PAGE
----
How exactly does the technology we use to read change the way we read? How reading on screens differs from reading on paper is relevant not just to the youngest among us, but to just about everyone who reads—to anyone who routinely switches between working long hours in front of a computer at the office and leisurely reading paper magazines and books at home; to people who have embraced e-readers for their convenience and portability, but admit that for some reason they still prefer reading on paper; and to those who have already vowed to forgo tree pulp entirely. As digital texts and technologies become more prevalent, we gain new and more mobile ways of reading—but are we still reading as attentively and thoroughly? How do our brains respond differently to onscreen text than to words on paper? Should we be worried about dividing our attention between pixels and ink or is the validity of such concerns paper-thin?
Showing 65 posts tagged ebooks
And how do the big textbook publishers today plan to meet the new demands? Interviews with officials of the “big three”—London-based Pearson, New York City-based McGraw-Hill Education, and Boston-based Houghton Mifflin Harcourt—suggest they’re taking different approaches. They’re developing new products, and new methods for educators to use those products, that they hope will help them keep customers and expand their market shares by doing a better job meeting the needs of districts like Vail.
The team looked at how digital and analog books currently are being read, shared and collected, as well as at trends, business models and consumer behavior within related fields. We identified three distinct opportunities—new narratives, social reading with richer context, and providing tools for critical thinking—and developed a design concept around each one.
- There are over 121,000 libraries in America and 69% of Americans use libraries
- 67% of libraries offer downloadable e-books and 28% lend out e-readers and mobile devices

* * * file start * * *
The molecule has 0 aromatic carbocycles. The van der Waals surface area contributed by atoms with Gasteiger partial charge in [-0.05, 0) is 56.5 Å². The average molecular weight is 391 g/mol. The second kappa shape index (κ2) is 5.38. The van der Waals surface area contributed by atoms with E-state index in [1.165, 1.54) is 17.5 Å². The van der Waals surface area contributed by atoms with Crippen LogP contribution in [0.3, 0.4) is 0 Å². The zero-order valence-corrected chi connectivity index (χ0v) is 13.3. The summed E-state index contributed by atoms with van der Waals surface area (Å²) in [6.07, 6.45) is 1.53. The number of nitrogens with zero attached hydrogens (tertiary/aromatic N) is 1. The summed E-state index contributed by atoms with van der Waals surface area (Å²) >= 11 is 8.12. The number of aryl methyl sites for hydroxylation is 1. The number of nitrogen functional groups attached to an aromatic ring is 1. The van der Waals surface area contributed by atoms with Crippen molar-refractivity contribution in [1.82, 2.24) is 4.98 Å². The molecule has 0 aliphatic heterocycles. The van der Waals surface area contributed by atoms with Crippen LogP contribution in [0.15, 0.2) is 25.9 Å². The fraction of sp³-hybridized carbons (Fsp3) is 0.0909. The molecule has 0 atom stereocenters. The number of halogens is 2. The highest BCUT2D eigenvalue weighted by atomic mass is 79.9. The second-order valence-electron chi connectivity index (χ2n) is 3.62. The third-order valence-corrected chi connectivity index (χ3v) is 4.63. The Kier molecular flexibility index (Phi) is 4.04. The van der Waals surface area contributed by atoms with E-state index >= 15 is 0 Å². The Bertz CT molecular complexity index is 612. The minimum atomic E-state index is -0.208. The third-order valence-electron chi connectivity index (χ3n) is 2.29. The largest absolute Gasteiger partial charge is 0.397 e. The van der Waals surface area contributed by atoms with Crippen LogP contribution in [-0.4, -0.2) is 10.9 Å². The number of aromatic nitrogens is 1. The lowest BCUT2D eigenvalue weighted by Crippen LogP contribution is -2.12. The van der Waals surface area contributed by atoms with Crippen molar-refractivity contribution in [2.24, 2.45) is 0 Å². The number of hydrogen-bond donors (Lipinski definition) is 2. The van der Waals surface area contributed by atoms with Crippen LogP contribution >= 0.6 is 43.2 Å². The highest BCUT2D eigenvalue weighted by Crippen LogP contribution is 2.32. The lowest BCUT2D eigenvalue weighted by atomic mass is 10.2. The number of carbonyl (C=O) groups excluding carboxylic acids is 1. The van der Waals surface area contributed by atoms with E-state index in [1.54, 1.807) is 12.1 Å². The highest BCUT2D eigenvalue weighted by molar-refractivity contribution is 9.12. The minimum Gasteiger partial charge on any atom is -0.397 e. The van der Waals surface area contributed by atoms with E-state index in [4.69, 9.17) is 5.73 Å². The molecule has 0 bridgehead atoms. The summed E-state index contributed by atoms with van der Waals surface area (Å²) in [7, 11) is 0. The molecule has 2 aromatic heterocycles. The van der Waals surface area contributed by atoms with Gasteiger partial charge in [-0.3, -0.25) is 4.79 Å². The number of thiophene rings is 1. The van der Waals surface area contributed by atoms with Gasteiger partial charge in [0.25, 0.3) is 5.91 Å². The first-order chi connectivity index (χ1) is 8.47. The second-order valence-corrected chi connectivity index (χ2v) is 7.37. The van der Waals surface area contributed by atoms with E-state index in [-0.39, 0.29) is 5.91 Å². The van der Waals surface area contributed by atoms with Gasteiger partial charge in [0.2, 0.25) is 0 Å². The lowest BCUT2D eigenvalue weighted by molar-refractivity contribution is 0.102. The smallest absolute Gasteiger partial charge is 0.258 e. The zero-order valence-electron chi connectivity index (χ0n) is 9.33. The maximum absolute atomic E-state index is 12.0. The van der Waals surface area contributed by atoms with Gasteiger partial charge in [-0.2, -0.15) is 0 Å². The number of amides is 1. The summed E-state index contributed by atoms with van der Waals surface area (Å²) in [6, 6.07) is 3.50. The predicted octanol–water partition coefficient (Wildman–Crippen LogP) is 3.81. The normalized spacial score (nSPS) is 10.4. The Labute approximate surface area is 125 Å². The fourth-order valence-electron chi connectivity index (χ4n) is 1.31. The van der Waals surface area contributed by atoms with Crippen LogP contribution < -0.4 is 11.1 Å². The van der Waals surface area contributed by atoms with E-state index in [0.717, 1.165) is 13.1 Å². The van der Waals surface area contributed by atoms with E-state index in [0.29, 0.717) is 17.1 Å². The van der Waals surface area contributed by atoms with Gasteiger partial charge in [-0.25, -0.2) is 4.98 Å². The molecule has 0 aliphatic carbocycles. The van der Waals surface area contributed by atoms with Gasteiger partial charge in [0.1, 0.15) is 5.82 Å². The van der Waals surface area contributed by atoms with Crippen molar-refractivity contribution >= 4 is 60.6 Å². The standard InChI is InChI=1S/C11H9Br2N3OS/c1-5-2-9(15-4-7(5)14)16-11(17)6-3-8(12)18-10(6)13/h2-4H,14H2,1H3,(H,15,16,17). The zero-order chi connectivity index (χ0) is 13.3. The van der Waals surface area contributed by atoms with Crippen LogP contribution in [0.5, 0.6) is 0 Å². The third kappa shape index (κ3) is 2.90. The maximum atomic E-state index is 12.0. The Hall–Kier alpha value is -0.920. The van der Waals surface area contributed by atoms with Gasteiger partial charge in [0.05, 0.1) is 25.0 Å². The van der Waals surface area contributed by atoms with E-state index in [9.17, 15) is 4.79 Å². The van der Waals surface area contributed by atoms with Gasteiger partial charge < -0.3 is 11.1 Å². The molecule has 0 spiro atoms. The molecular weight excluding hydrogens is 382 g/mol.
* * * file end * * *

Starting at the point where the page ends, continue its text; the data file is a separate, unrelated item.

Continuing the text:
- 95% of libraries have some kind of online, social media presence
Some other interesting notes:
In what may come as a pleasant surprise to people who fear the Facebook generation has given up on reading — or, at least, reading anything longer than 140 characters — a new report from the Pew Research Center’s Internet and American Life Project reveals the prominent role of books, libraries and technology in the lives of young readers, ages 16 to 29.
- “We found that about 8 in 10 Americans under the age of 30 have read a book in the past year. And that’s compared to about 7 in 10 adults in general, American adults.”
- “We heard from e-book readers in general [that] they don’t want e-books to replace print books.”
- “We found that [younger people are] very interested in the idea of preloaded e-readers — being able to check out an e-reader at a library that already has some popular titles on it.”
photo via flickr:CC | North Shore Country Day School
These were the results of a pilot program created to understand why students have been slow to adopt digital texts and what would have to change in order to make them the preference. The pilot was developed by the University of Wisconsin, Cornell, University of Minnesota, University of Virginia and Indiana University, which decided to jointly investigate how e-textbooks could be used on their campuses with an e-text pilot during the spring semester of 2012.
What they found, produced in a report called Internet2 [PDF], was that, for purposes of study, at least, e-books were not quite there yet in terms of usability, visual presentation and navigation tools. The pilot program pointed out some glaring flaws in the e-reader model: Students reported problems with readability, complained of eyestrain, and said the e-books were not fully compatible with all mobile devices. They also noted that the navigation features meant to enhance learning like zoom, highlighting and annotation don’t function well.
photo via flickr:CC | no_typographic_man
Big news for the textbook rental industry. Amazon is now offering a textbook rental service just in time for the start of the upcoming school year.
- You can use your Amazon Student account (or Amazon Prime account) for free 2-day shipping on most textbooks (orders must be over $25).
- You’ll also get free return shipping when you send the book back at the end of the semester.
- Books are rented for 130 days, the standard length of time Amazon says is a semester.
- Textbooks may come as new or used depending on availability.